Not really. Anyway, after losing the 2009 game, Michigan has won two straight against the Boilermakers, including an ugly win at Ross-Ade in 2010 and a thumping last year in the Big House. Hope is only 19-22 at Purdue, with this season being somewhat of a "show me" year for the Hope regime. After going bowling for the first time during Hope's tenure last season, Purdue is eyeing a potential trip to Indianapolis in light of the ineligibility of PSU and OSU and a weakened Wisconsin team. As such, expectations have gone up a notch.
This is just as much of a must-win game for Hope and the Boilers as it is for Michigan. As always, Michigan will likely be met with the rowdiest Purdue crowd that Ross-Ade will offer all season. Everyone does not like us so much, you see.
As for Michigan, Brady Hoke and Greg Mattison are still tremendous people who can do things out there for Michigan and are accountable to each other and the team and this great community that we have and all the things you have to do to be a Michigan Man.
I still like Al Borges, too, which seems equivalent to admitting that you like Creed or something these days, but whatever. With that said, this is a pretty enormous game for Gorgeous Al. This isn't Alabama or Notre Dame's defense we're facing. Purdue certainly has talent--some of it top notch, first round talent--but there's no reason for Michigan not to dictate the direction of the game when it has the ball. By "dictate" I mean Michigan doesn't have to assume that Denard running the ball is a futile endeavor or that the opposing defense's weakness in the secondary means that Michigan needs to feel somehow obligated or resigned to the fact that throwing downfield with regularity is the way to go.
Did I mention that this is a pretty big game for Borges? I did? Okay.
Other Bits and Pieces
- Michigan's interior OL vs. Short/Gaston--Fairly self-explanatory here, but Michigan simply cannot afford to get caved in up the middle with regularity or Denard will inevitably transform into Evil Denard at some point. I imagine that Borges knows this and will try to attack the edges...but at some point Michigan will have to execute some between the tackles running plays in order to keep the defense honest and keep Denard from getting snowed under by a horde of expectant defenders before even making a cut on the outside.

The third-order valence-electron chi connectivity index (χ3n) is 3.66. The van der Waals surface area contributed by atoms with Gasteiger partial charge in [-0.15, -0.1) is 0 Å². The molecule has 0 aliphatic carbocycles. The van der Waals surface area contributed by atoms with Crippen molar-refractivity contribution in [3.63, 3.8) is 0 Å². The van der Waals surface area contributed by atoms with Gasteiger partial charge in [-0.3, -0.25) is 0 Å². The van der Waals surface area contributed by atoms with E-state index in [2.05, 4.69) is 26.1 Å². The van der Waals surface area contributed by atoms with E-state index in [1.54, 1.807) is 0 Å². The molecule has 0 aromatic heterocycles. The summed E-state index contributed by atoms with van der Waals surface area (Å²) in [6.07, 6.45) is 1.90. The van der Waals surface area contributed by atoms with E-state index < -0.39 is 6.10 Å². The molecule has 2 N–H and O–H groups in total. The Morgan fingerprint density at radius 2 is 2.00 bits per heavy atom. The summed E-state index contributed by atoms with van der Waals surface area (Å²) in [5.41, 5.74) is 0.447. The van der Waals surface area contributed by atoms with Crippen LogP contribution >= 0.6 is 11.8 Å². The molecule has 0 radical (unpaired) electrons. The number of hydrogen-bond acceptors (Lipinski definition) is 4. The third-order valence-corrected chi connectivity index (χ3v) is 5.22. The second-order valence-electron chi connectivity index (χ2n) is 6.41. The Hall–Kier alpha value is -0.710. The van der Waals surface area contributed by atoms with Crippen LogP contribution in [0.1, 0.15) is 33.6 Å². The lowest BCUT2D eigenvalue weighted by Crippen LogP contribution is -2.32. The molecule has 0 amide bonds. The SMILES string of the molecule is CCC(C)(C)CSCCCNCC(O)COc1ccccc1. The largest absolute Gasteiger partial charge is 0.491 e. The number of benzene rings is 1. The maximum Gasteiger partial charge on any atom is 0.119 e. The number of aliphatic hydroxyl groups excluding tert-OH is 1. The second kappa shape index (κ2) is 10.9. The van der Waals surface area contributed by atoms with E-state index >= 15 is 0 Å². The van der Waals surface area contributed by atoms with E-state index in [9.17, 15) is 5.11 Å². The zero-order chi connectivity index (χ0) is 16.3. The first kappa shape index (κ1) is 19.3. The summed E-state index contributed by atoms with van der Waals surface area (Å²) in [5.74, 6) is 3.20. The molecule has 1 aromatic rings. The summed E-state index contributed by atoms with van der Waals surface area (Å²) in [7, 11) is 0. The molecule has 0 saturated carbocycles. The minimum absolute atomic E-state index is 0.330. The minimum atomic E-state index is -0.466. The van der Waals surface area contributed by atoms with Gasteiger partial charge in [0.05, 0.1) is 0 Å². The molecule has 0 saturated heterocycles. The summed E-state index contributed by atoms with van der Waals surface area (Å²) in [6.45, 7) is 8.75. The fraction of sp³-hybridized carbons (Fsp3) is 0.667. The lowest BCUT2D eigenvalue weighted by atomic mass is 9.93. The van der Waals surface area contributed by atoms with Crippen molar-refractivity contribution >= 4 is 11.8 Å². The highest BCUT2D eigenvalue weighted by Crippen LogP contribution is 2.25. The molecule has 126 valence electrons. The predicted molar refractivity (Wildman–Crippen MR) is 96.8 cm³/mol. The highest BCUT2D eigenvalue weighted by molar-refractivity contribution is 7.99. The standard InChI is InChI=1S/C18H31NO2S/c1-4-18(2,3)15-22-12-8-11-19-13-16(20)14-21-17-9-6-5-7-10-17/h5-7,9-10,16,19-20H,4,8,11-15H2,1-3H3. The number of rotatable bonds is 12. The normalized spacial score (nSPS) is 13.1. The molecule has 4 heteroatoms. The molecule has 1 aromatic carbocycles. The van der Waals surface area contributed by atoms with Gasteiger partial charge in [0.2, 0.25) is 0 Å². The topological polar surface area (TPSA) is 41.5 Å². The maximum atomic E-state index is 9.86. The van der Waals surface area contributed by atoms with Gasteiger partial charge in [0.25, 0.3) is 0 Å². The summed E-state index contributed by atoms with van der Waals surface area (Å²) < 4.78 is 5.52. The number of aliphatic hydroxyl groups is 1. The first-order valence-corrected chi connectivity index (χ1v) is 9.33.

- Evil Denard vs. Glorious, Awesome Denard Who Can Do No Wrong. Again, I'm getting the feeling that, in light of the story this week regarding Borges's comprehensive review of every offensive play since he's been at Michigan, the Wolverines will come out and run. A lot. I don't think that Borges will need to deploy the fatalistic "we're not going to succeed at running Denard like we want to so let's test 'em deep" philosophy in this one.
- Michigan's interior DL vs. the Purdue interior OL. Purdue's offensive line is actually bigger than you might expect, but upon first glance I find the fact that their guards, Peters Drey and Devin Smith, are 6'6'' and 6'7'', respectively, to be kind of odd. Is that normal? I feel like it's not. Insert something about leverage and pad level and maybe Washington and Campbell won't get blown off the ball because of the Pat Massey Theory. We'll see. Purdue's offensive line isn't exceptional but it is a veteran group and has done pretty well in the ground game so far, ND game notwithstanding.
- The wide receivers (namely Gardner) vs. running the right routes. Given Allen and Johnson's ability to pick off the quarterback, Michigan cannot afford any sloppy routes (e.g. Gardner's seemingly lazy slant on one of Denard's picks against ND). Michigan's receivers cannot make Denard's job harder than it already is. If Denard throws any picks, let it be due to sheer inaccuracy rather than miscommunication or poor route running.
-Toussaint has a nice game but doesn't break the 100-yard mark. Something like 16-20 carries for around 80 yards sounds about right.
-Michigan holds Purdue to under 300 yards of total offense.
-Purdue's running game will probably look something like what Michigan saw against Notre Dame. The "good" plays will run from 5-7 yards, with a few 10-20 yards plays spaced out throughout the game.
-Borges hears the calls of the unruly masses and calls a game resulting in a 65:35 run-pass split.
-Denard throws two interceptions, one in Purdue territory.
-Dennis Norfleet will return a kick into Purdue territory.
-Brendan Gibbons will attempt four field goals and make three.
-Kawann Short gives Michigan headaches at times, bringing the painful memories of Jerel Worthy's play screaming out of our collective subconscious.
-No trick plays this week.
I don't feel great about this game or this prediction, but I think Michigan has just enough to grit out an aesthetically displeasing win. Of course, another Turnoverpalooza negates pretty much all of this.
At this point--or any point, really--a win is a win.